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Yoga Gives Back to First Responders

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DES MOINES, Iowa -- Dealing with the stress of losing two Des Moines police officers last month has taken its toll on Iowa’s first responders mentally and physically. A local nonprofit is using yoga to help them get back on track.

Yoga may seem trendy, but it’s now become a necessity for first responders.

“Yoga isn't just good for first responders, it is meant for first responders. It’s how India trains their warriors and army,” said Olivia Kvitne, founder and director of Yoga for First Responders.

A year ago, Kvitne led the Des Moines Police Department's 73rd recruit class through yoga instructions.

“This is the first class in Des Moines and one of the first in the country to use yoga as a stress eradicating skill,” Kvitne said.

Two officers from that class, Susan Farrell and Carlos Puente-Morales, were killed March 26 in a head-on collision along Interstate 80.

“When you hear anything like that, it affects everybody,” Don Dawson, of the Carlisle Fire Department.

The deaths caused barriers that yoga can break down.

“It builds this resiliency so you don't get knocked off your ground by challenges. You are able to eradicate stress out of your mind, nervous system and body,” Kvitne said.

Wednesday's class at the South Suburban YMCA was held exactly one year to the day of Farrell and Puente-Morales' hire date.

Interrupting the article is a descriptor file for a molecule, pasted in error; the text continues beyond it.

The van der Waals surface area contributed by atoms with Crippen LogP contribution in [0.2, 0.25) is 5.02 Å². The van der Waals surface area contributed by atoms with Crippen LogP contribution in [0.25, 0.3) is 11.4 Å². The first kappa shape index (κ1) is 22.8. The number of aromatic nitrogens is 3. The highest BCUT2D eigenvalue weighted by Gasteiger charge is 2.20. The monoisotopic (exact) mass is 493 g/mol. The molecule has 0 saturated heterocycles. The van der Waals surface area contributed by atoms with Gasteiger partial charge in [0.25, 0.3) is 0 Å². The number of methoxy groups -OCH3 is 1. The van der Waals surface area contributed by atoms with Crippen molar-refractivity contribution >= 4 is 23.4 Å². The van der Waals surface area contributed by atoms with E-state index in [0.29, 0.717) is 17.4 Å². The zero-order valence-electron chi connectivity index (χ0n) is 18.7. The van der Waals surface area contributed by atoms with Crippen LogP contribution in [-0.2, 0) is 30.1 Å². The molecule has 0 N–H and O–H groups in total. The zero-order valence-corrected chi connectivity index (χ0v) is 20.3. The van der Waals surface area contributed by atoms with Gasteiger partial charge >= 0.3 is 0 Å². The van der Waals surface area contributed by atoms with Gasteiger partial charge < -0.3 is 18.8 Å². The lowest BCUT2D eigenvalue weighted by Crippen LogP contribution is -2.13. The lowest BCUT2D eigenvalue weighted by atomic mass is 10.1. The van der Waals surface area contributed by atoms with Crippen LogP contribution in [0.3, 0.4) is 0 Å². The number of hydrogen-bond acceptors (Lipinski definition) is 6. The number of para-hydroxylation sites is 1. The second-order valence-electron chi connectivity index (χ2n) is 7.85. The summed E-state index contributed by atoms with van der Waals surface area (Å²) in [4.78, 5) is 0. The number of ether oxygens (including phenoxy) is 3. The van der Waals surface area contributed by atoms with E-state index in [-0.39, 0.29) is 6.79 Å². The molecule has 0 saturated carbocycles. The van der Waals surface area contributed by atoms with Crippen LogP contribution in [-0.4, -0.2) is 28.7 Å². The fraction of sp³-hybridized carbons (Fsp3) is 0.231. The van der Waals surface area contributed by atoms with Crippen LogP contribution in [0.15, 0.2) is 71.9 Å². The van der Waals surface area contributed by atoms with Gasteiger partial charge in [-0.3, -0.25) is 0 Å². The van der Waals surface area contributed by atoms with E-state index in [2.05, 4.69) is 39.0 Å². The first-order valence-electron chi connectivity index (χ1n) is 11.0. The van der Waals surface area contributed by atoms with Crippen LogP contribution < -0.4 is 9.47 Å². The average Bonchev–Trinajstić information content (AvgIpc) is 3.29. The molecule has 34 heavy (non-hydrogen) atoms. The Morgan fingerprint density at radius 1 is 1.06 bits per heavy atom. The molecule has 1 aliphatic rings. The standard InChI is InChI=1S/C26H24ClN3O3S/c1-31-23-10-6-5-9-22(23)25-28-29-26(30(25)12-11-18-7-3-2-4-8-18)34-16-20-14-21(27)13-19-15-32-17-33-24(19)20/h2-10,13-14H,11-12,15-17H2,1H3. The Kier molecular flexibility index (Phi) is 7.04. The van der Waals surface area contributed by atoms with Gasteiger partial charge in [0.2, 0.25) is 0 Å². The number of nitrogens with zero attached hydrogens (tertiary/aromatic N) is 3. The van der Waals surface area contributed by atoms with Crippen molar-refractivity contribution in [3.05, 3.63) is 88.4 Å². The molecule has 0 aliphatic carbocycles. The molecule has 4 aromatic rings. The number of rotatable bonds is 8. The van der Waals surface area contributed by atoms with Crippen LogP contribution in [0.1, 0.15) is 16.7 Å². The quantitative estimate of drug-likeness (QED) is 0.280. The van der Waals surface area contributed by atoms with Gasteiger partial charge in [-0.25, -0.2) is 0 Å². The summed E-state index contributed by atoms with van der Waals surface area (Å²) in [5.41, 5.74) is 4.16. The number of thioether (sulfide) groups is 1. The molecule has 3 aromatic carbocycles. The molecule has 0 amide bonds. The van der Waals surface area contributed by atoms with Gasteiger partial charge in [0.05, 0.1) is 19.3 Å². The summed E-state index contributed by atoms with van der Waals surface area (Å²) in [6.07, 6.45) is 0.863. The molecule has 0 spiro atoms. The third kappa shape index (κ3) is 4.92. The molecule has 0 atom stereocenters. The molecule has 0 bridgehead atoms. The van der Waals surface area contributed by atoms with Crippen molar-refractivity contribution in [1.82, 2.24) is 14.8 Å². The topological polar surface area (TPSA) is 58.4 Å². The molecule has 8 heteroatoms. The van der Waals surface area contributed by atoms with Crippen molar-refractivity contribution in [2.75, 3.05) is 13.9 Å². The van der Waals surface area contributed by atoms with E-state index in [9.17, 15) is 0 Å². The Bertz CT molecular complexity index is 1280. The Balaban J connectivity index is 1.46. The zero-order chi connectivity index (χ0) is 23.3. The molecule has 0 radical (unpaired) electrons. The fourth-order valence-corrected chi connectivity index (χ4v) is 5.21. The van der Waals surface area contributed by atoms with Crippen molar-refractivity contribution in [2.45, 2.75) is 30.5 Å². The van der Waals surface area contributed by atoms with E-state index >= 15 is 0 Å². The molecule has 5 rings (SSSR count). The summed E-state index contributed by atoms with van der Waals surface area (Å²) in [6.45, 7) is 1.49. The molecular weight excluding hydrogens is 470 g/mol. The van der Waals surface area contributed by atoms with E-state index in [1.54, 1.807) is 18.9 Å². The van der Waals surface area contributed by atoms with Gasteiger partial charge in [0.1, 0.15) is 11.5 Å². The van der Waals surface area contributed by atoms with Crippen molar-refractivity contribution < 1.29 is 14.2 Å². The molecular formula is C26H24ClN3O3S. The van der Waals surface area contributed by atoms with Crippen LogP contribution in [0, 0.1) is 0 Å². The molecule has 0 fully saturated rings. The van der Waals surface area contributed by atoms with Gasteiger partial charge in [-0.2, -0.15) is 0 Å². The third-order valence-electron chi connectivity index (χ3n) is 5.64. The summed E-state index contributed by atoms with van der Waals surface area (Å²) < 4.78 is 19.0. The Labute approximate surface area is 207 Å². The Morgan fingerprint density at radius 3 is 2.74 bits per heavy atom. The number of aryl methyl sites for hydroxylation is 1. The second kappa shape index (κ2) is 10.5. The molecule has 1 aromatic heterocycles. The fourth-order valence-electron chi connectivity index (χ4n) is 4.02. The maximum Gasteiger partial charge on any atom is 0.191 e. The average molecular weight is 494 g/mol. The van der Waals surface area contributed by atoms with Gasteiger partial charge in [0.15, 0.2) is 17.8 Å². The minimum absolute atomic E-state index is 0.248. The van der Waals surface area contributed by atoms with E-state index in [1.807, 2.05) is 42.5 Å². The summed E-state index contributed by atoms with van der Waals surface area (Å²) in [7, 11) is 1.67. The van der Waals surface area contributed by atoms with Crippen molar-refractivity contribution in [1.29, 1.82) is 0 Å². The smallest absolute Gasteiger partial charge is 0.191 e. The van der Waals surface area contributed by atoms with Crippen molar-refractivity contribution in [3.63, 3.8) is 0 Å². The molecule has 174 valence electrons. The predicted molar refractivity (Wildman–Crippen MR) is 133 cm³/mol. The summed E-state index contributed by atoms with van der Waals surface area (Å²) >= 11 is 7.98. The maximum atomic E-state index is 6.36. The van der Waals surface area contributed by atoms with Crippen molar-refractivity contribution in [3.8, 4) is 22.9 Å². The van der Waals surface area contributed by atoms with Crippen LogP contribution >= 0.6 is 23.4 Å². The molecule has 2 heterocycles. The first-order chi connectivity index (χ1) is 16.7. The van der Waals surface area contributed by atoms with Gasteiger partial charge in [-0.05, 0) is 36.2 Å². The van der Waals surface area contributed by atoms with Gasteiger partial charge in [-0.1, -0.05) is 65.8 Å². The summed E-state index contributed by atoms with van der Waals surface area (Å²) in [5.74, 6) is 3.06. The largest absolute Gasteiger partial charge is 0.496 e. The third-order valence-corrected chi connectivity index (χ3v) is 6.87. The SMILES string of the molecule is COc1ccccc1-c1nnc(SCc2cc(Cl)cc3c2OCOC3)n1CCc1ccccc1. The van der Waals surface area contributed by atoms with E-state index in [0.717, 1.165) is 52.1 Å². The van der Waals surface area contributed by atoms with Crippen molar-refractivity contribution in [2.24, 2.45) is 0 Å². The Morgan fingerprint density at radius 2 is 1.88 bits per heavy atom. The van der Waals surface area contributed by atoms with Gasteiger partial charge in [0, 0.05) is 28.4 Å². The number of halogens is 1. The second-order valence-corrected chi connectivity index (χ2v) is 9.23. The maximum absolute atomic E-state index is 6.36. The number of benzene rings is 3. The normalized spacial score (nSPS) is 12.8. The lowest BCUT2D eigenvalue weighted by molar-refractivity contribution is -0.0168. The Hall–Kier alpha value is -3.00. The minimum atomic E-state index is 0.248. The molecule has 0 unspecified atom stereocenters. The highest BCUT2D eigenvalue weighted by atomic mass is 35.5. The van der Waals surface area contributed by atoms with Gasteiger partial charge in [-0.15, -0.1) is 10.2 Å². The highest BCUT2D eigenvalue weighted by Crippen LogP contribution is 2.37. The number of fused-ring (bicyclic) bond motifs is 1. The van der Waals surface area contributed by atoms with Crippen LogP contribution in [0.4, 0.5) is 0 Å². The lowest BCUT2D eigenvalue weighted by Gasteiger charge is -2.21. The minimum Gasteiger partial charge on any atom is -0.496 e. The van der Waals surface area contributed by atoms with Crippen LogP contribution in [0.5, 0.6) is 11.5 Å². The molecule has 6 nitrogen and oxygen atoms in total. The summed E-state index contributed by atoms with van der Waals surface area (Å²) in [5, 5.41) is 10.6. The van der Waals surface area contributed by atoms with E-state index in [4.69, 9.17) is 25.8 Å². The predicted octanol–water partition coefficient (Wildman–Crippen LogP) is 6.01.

“Especially when dealing with something so difficult that I know they are still feeling it and it's still on their minds,” said Kvitne.

But through breathing and stretching, yoga is now helping fellow first responders cope with the loss and other tragedies.

“When I’m driving for the ambulance and I see something that's very stressful, later that night I can go home and breathe and it helps me sleep,” Dawson said. “We can perform at our highest levels of performance. We can eradicate stress so it doesn't debilitate us. Now, that sounds like something our law enforcement can use.”

Dawson said his life has changed completely since he started yoga.

“My blood pressure has gone down. Focus and everything is better,” he said.

The Indianola, Carlisle and Norwalk fire departments along with the Iowa National Guard are also on board with Kvitne’s yoga. There was a donation box set up during the yoga class, and all the proceeds went to help the families of Susan Farrell and Carlos Puente-Morales.

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